The trial court found that the evidence failed to disclose any fraud or concealment on the part of the Hospital. Requests were made to the Hospital on a few occasions and apparently went unanswered, concluded the trial court,

[ 516 Pa. Page 404]

    because counsel failed to send the short certificate. When this document was finally sent, the Hospital responded immediately and sent the records. The trial court therefore dismissed the action as to Taylor Hospital, as well as to the other defendants. Judge Jerome's Opinion also notes that although there had been a delay of approximately ten months by the Hospital in providing the records, there was still ample time for Appellee's counsel to determine whether or not there was a cause of action against Taylor Hospital. Counsel did not institute a timely action even though counsel received and reviewed the hospital records ten months before the statute of limitations ran. This unexplained lack of diligence does not tilt the equities in favor of Appellee.

Nevertheless, Superior Court (Montemuro, Roberts and Bloom,*fn3 JJ.) reversed in a Memorandum Opinion. While conceding that it was possible to conclude that Taylor Hospital's delay in sending the records was due to mere mistake or misunderstanding, Superior Court thought that it was equally possible to infer that the delay here was occasioned by fraud or concealment. Since conflicting inferences could be drawn from these facts, Superior Court determined that the supposed grant of summary judgment in favor of Taylor Hospital had been improper. Superior Court also found that summary judgment had been improperly granted because the trial court's conclusion that Anthony v. Koppers Company, Inc., supra, precluded application of the discovery rule to wrongful death and survival actions was erroneous. Superior Court reasoned that Anthony v. Koppers Company, Inc. had been based on the language of the previous statutes of limitation for wrongful death and survival actions, but that the discovery rule would apply to wrongful death and survival actions under 42 Pa.C.S. § 5524(2). In support of this conclusion, Superior Court relied on its own opinion in Pastierik v. Duquesne Light Co., 341 Pa. Superior Ct. 329, 491 A.2d 841 (1985),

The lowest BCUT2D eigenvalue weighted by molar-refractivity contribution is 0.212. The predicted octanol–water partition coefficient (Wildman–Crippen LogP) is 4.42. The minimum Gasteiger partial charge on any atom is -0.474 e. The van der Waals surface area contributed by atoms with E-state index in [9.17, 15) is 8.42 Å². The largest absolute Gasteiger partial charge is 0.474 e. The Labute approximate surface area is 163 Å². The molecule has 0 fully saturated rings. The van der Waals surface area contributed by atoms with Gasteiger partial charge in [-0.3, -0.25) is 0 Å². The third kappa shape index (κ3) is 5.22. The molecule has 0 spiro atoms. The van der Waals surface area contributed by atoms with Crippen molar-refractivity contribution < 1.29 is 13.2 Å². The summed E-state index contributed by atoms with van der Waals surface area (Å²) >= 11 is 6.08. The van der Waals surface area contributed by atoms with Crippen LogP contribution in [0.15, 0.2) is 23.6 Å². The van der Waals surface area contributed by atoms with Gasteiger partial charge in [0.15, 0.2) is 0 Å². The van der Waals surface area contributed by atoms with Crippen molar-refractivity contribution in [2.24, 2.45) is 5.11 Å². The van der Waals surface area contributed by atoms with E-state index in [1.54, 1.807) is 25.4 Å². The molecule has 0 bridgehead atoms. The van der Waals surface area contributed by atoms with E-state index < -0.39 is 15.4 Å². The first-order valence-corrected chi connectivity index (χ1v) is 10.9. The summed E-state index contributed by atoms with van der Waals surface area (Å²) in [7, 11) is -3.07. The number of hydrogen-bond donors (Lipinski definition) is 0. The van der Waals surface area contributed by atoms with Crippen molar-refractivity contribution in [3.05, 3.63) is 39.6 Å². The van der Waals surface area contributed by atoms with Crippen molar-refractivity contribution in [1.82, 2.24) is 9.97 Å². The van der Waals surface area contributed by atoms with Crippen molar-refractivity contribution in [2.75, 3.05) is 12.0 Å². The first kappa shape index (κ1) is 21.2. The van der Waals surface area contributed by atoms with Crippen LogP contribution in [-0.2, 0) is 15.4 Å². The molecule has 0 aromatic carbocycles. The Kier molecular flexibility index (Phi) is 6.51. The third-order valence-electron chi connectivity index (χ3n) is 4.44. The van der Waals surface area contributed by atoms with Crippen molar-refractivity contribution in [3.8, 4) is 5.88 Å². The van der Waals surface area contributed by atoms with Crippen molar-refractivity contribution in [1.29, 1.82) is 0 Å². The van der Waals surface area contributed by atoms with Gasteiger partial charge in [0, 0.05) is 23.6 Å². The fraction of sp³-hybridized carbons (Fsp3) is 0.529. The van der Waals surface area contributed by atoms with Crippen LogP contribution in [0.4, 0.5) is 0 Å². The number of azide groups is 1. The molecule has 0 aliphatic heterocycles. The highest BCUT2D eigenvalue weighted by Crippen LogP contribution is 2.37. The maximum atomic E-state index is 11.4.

[ 516 Pa. Page 405]

    which we have since reversed, however, at 514 Pa. 517, 526 A.2d 323 (1987).

We granted allocatur because we were dismayed by the state of the record in which there was apparent confusion on the part of all concerned about whether summary judgment had been granted, and because we were likewise concerned by the refusal of the Superior Court to follow this Court's recent decision in Anthony v. Koppers Company, Inc., supra. For the reasons set forth below, we reverse.